How to Talk About Perfume, Part 2: Fragrance Families
Simply put, a fragrance family is a category of perfume. It's part of a classification system that allows you and I to distinguish scents from one another based on their compositions and how we perceive them. This isn't standardized by any means—there are a handful of classification systems out there, and a single perfume can be assigned a whole slew of labels. But, there are significant overlaps as well.
Personally, I like the fragrance wheel, which was developed in the 1980s by fragrance expert Michael Edwards. I've always thought of perfumes in colors and densities, so the fact that it replicates traditional colour wheels is helpful to the way I think about relationships between scents. This system is a reminder that fragrance families constitute a spectrum, not clear-cut divisions—which, I suppose, is why we use the word family.
This wheel provides a simple vocabulary to talk about the world of scent (with some semblance of structure!) and the rudimentary ability to speak to each scent's characteristics. But more importantly, it's a shorthand that becomes immensely useful when I'm recommending perfumes to a friend, or trying to help the Sephora employee single out something that I won't crinkle my nose at.
The fragrance wheel can be separated into four quadrants: FRESH, FLORAL, ORIENTAL, and WOODY. These groups can be further subdivided into families—you'll sometimes see perfumes labeled as "woody aromatic green" or "floral fruity gourmand"—but for our purposes, they paint a pretty good picture of how scents can differ from one another.
This includes the CITRUS, WATER, GREEN and FRUITY families. It's a gateway category in that fresh fragrances dominate the mass perfume market and are, for the most part, completely inoffensive, so a lot of people end up choosing a fresh perfume as their first fragrance purchase. I did. Your high school crush probably did. Fresh perfumes smell like freshly-squeezed lemons and breezy summer love and residual salt water in your hair. They're bright and beautiful and super easy to wear. But the category's popularity is also its demise: the market is now flooded with cheap, synthetic-smelling juices that, due to their freshness, encourage the wearer to be offensively heavy-handed in its application. You can't have it all.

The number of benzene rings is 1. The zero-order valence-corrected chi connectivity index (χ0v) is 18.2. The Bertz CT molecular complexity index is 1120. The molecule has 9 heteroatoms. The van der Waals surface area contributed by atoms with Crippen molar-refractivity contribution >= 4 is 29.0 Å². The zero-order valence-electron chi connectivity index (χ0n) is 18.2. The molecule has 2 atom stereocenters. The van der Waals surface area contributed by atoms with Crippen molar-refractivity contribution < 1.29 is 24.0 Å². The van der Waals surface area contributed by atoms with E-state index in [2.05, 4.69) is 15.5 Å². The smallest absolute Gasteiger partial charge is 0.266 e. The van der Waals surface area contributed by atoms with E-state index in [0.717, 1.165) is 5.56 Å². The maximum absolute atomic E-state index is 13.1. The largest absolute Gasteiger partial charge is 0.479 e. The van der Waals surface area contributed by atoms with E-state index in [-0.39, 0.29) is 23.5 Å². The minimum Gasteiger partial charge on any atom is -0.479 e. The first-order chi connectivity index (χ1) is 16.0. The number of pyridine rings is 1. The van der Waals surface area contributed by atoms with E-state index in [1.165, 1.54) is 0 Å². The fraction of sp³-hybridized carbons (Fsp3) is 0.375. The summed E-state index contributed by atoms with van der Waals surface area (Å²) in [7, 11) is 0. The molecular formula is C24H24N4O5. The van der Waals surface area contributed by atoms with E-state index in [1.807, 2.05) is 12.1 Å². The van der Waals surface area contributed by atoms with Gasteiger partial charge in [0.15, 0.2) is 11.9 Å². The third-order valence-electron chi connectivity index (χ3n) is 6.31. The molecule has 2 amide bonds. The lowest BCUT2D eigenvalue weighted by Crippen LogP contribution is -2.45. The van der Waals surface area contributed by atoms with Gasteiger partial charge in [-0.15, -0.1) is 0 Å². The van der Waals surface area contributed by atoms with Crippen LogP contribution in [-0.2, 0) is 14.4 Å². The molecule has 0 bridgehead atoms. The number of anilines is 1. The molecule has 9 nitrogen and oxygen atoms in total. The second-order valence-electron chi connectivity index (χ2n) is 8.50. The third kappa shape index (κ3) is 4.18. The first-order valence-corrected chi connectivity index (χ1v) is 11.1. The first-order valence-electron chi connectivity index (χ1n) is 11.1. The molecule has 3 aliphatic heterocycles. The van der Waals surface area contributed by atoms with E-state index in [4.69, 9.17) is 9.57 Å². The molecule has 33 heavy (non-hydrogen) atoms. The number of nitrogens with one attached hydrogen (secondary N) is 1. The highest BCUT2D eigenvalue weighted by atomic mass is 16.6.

For a classic fresh perfume, try Calvin Klein CK One.
For a niche option: Maison Francis Kurkdjian Aqua Celestia.
This category includes the FRUITY FLORAL, SOFT FLORAL and FLORAL ORIENTAL families. The classic floral fragrance is, as you would expect, heavily marketed to women. It's the epitome of what's typically considered "feminine," although I would argue that anyone can wear anything that brings them comfort or joy, and who gives a shit. For years I resisted my love for florals, because I didn't want to smell like a cliché. Then I realized we only get one go in this sack of flesh we call our bodies, and life is far too short to wear anything but the scents that make your heart buzz around like a happy little animal.
Some floral perfumes highlight the scent of a single flower, like jasmine, or rose: those we call soliflores. Others use notes like citruses, woods and spices to complement the floral notes, or to coax out something other than their inherent prettiness. One of my favourite rose scents—Le Labo's Rose 31—is a floral/woody composition that uses notes like vetiver and caraway to give the romantic, old-school rose a darker, spicier edge. It's worn by men and women alike, and beautifully so.